Apple could reportedly allow third-party app stores on iOS

Kevin Okemwa

Iphone 12 Pro Max

According to a report from Bloomberg’s Mark Gurman, a source usually well reliable when it comes to Apple rumors, Apple may allow alternative app stores on its iPhones and iPads. This move is designed to help the company comply with the strict European Union’s Digital Markets and Services Act requirements coming in 2024.

The Act requires the “gatekeeper companies” (Amazon, Apple, Microsoft, etc.) to open up their markets, and allow users to sideload apps from the web. Though Apple has indicated that this move will pose a security threat, not to mention the negative implications it onboards in terms of privacy. On the flip side, developers may now be able to reap full benefits from their apps as they’ll no longer have to give Apple the 30% cut from their earnings.

Towards the end of last year, there was a report that indicated that Microsoft was on the verge of bringing Xbox Cloud Gaming to the App Store. We already know that Apple updated its App Store terms of service to allow game streaming apps, though they have to undergo vigorous scrutiny first.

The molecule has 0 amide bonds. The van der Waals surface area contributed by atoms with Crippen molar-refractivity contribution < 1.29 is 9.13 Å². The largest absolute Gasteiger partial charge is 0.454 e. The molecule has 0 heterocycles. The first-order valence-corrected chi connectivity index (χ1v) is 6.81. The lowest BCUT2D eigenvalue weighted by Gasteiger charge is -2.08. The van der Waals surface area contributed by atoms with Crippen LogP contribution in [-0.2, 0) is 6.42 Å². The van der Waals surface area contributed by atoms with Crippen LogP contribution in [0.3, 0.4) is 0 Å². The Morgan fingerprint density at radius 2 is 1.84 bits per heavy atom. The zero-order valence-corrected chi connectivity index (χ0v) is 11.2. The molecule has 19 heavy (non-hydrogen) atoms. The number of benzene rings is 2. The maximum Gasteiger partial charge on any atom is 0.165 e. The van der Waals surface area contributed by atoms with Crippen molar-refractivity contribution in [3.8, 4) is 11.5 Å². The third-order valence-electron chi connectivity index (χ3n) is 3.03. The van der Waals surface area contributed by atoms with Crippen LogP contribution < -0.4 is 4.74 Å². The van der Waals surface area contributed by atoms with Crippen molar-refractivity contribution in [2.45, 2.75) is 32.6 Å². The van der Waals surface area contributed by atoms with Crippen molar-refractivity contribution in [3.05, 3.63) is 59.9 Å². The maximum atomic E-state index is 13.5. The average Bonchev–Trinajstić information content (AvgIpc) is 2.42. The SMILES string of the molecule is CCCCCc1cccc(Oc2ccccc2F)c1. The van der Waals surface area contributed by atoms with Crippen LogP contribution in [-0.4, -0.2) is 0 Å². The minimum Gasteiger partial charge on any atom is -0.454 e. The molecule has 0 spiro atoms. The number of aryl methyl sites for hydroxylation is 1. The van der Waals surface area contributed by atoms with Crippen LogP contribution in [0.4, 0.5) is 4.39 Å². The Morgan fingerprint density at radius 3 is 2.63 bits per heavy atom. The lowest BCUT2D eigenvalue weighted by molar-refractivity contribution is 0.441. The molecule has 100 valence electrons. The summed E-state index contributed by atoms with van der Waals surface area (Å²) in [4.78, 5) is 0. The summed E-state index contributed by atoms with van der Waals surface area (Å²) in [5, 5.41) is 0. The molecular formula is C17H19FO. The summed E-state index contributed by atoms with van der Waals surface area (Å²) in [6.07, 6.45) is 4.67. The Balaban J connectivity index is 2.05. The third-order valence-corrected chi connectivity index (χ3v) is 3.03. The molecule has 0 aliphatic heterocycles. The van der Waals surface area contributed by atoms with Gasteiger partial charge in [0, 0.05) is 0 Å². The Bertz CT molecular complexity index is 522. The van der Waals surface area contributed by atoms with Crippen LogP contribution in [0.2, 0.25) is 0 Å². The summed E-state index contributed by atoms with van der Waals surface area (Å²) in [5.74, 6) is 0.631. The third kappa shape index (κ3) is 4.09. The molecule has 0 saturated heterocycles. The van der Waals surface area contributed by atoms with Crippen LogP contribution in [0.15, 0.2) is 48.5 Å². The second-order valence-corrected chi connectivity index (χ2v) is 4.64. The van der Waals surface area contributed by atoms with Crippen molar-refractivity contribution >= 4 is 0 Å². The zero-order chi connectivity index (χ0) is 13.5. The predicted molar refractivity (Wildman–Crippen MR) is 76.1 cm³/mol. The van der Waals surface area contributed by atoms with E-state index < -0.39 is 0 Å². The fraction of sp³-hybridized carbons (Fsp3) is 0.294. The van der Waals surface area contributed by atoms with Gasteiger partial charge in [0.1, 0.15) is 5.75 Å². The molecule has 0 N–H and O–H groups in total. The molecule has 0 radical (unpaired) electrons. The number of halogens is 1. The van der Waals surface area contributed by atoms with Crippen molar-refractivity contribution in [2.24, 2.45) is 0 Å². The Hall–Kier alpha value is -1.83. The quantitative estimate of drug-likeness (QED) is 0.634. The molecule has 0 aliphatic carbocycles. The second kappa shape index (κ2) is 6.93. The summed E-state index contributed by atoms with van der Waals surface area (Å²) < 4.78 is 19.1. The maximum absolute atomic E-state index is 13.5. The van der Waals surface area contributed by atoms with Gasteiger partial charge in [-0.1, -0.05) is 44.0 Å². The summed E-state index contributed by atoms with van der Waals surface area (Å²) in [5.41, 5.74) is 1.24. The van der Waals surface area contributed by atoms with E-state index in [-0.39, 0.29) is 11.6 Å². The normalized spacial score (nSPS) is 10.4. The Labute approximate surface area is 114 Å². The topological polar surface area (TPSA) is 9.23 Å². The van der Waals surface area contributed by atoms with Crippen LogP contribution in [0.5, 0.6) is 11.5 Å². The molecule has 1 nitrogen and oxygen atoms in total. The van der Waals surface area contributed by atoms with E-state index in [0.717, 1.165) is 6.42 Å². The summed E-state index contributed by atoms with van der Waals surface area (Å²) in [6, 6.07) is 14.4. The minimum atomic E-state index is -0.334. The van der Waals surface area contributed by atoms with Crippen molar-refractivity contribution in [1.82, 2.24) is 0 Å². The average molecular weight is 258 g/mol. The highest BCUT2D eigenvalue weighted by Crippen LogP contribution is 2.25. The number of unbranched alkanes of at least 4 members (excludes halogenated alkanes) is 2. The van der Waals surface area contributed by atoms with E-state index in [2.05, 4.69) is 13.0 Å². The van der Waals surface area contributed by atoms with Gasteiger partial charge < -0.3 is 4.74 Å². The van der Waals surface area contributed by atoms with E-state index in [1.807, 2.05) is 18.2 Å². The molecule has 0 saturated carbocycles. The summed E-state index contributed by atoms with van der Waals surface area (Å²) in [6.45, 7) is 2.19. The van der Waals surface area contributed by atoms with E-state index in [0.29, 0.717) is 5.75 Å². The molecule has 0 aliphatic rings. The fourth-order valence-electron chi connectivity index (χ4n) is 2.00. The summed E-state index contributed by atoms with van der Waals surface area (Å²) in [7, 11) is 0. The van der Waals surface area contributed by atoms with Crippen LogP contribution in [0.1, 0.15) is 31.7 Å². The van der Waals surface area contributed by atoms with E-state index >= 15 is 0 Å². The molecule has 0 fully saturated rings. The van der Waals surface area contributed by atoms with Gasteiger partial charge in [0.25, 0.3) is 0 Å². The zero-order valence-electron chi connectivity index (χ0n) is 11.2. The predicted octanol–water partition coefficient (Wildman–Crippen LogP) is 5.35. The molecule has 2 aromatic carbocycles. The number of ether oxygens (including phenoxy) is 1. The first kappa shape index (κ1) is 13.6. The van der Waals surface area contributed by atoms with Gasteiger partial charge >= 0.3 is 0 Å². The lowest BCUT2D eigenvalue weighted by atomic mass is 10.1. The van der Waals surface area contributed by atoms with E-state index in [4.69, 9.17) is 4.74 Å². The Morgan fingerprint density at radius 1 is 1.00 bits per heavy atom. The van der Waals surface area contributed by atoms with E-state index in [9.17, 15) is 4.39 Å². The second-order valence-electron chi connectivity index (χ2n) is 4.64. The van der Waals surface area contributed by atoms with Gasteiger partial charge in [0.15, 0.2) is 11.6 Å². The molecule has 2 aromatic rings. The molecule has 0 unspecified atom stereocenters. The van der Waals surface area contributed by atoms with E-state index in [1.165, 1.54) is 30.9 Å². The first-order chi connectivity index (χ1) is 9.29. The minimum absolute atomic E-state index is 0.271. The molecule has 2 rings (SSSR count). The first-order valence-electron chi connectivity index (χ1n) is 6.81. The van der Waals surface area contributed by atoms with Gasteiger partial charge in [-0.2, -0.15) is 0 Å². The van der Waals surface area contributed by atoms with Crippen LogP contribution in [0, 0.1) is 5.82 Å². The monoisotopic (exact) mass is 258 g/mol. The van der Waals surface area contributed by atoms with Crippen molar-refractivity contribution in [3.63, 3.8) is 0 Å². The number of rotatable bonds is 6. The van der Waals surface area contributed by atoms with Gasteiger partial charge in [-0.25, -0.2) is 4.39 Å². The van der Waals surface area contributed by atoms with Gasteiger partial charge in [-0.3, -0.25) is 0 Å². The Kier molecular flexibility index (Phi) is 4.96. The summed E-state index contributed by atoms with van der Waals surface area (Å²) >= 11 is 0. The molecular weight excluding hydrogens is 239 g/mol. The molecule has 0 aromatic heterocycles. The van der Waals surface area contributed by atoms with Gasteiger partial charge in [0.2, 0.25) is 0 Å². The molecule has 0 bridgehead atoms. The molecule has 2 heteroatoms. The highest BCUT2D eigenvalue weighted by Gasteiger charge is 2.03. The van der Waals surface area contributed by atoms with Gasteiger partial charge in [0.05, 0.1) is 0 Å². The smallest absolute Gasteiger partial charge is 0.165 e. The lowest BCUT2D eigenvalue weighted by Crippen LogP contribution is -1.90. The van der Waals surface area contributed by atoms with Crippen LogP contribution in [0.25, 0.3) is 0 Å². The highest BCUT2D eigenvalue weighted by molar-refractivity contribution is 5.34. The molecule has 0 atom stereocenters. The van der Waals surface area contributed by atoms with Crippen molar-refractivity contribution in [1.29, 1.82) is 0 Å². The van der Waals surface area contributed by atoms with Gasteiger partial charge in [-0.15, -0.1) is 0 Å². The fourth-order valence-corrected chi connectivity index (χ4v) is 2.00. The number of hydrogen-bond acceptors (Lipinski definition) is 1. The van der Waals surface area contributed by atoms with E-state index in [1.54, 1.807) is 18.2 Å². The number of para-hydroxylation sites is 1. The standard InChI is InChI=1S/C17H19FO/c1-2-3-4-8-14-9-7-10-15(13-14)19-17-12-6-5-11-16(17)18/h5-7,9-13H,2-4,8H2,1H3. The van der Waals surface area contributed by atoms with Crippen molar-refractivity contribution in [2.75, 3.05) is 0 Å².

When Apple makes these changes, iOS users will be able to use browsers such as Chrome with other browser engines. At the moment, it is restricted to Apple’s WebKit. The Digital Markets Act also requires the company to grant third-party app access to the iPhone’s NFC chip because it is only available to Apple Wallet and Apple Pay currently.

That said, with this new development, if Microsoft manages to seal the Activision Blizzard deal, it could leverage this opportunity and also debut its ‘next-gen’ mobile games store on iOS.

However, according to the Bloomberg report, Apple is still planning to retain some of the security measures it has in place to establish a bit of control. This will ensure that the apps downloaded outside the App Store meet the set standard. The company also intends to retain the verification fee.

In related news, the European Parliament also passed a regulation that requires Apple to transition its tablets and phones sold in the area to USB-C by 2024. Share your thoughts with us in the comment section.

Via: Bloomberg